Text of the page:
Recent announcements from Alien Technology and Avery Dennison suggest that the prices of RFID tags are finally coming down. Alien has cut the price of its straps to 12.9 cents, while Avery Dennison is offering inlays at 7.9 cents. Even that sub-8-cent price is still well above the five cent point that some industry analysts have cited as the price needed to ensure a viable RFID industry. But that number has more recently been viewed as too simplistic in any case.
"These new low prices may represent loss-leaders," comments Erik Michielsen, ABI Research's director of RFID and ubiquitous networks. "But when you tie them to the new products and services offered by software companies to help end-users make sense of their RFID data, and to the recent spate of EPC Gen 2 announcements, we may have a three-headed 'benevolent monster' that will promote demand." ABI Research monitors and evaluates global RFID markets.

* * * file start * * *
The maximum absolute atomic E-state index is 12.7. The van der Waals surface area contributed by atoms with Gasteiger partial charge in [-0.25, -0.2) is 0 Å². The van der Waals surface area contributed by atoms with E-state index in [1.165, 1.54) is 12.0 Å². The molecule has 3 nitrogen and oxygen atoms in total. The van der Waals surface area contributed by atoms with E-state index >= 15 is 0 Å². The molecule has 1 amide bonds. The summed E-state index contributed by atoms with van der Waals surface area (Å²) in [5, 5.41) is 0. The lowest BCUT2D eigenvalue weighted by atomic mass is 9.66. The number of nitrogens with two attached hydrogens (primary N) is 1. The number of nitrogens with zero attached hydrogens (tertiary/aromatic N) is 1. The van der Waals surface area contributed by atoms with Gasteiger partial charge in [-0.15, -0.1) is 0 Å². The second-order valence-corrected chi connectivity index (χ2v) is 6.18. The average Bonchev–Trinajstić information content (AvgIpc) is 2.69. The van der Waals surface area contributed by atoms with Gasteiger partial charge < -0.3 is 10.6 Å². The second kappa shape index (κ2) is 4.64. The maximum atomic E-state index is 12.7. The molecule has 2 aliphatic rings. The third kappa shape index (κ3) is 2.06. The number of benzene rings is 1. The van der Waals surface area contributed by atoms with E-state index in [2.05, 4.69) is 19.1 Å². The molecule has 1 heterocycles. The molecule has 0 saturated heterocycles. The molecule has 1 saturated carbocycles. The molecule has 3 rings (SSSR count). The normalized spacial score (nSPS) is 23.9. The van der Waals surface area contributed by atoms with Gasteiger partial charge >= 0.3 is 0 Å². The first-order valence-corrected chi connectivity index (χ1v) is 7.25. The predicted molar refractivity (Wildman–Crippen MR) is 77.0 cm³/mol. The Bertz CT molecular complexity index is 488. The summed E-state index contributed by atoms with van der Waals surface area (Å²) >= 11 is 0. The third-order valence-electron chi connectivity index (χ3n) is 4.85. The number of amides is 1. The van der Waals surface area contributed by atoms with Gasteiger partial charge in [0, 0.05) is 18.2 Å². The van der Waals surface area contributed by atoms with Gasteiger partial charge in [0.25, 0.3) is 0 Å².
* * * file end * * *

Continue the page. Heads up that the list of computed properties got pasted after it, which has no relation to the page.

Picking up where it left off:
"We are starting to see lower cost hardware, tested and proven performance requirements around a new standard, and software that enables non-technology focused end-users to make better decisions and find ways to drive revenue growth and cost refinement,” Michielsen adds. “All together, these factors support widespread RFID deployments across a wide range of vertical markets, to a degree we have not seen before."